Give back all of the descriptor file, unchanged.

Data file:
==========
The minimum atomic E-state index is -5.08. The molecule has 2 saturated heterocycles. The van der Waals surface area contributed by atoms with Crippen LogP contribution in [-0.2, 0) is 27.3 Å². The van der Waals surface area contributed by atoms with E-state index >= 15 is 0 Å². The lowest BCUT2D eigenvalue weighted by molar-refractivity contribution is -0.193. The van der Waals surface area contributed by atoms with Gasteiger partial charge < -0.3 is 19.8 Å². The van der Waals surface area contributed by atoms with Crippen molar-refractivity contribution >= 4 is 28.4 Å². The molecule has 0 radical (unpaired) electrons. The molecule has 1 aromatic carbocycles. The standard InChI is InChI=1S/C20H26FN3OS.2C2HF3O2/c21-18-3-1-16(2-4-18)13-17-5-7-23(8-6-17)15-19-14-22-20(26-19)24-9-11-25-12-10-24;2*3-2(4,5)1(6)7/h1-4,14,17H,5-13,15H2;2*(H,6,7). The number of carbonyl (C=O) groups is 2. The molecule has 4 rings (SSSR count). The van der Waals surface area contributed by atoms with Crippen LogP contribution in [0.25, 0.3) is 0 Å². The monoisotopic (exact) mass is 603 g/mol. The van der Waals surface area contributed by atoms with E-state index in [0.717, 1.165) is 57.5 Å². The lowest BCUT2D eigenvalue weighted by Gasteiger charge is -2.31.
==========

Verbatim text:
The minimum atomic E-state index is -5.08. The molecule has 2 saturated heterocycles. The van der Waals surface area contributed by atoms with Crippen LogP contribution in [-0.2, 0) is 27.3 Å². The van der Waals surface area contributed by atoms with E-state index >= 15 is 0 Å². The lowest BCUT2D eigenvalue weighted by molar-refractivity contribution is -0.193. The van der Waals surface area contributed by atoms with Gasteiger partial charge < -0.3 is 19.8 Å². The van der Waals surface area contributed by atoms with Crippen molar-refractivity contribution >= 4 is 28.4 Å². The molecule has 0 radical (unpaired) electrons. The molecule has 1 aromatic carbocycles. The standard InChI is InChI=1S/C20H26FN3OS.2C2HF3O2/c21-18-3-1-16(2-4-18)13-17-5-7-23(8-6-17)15-19-14-22-20(26-19)24-9-11-25-12-10-24;2*3-2(4,5)1(6)7/h1-4,14,17H,5-13,15H2;2*(H,6,7). The number of carbonyl (C=O) groups is 2. The molecule has 4 rings (SSSR count). The van der Waals surface area contributed by atoms with Crippen LogP contribution in [0.25, 0.3) is 0 Å². The monoisotopic (exact) mass is 603 g/mol. The van der Waals surface area contributed by atoms with E-state index in [0.717, 1.165) is 57.5 Å². The lowest BCUT2D eigenvalue weighted by Gasteiger charge is -2.31.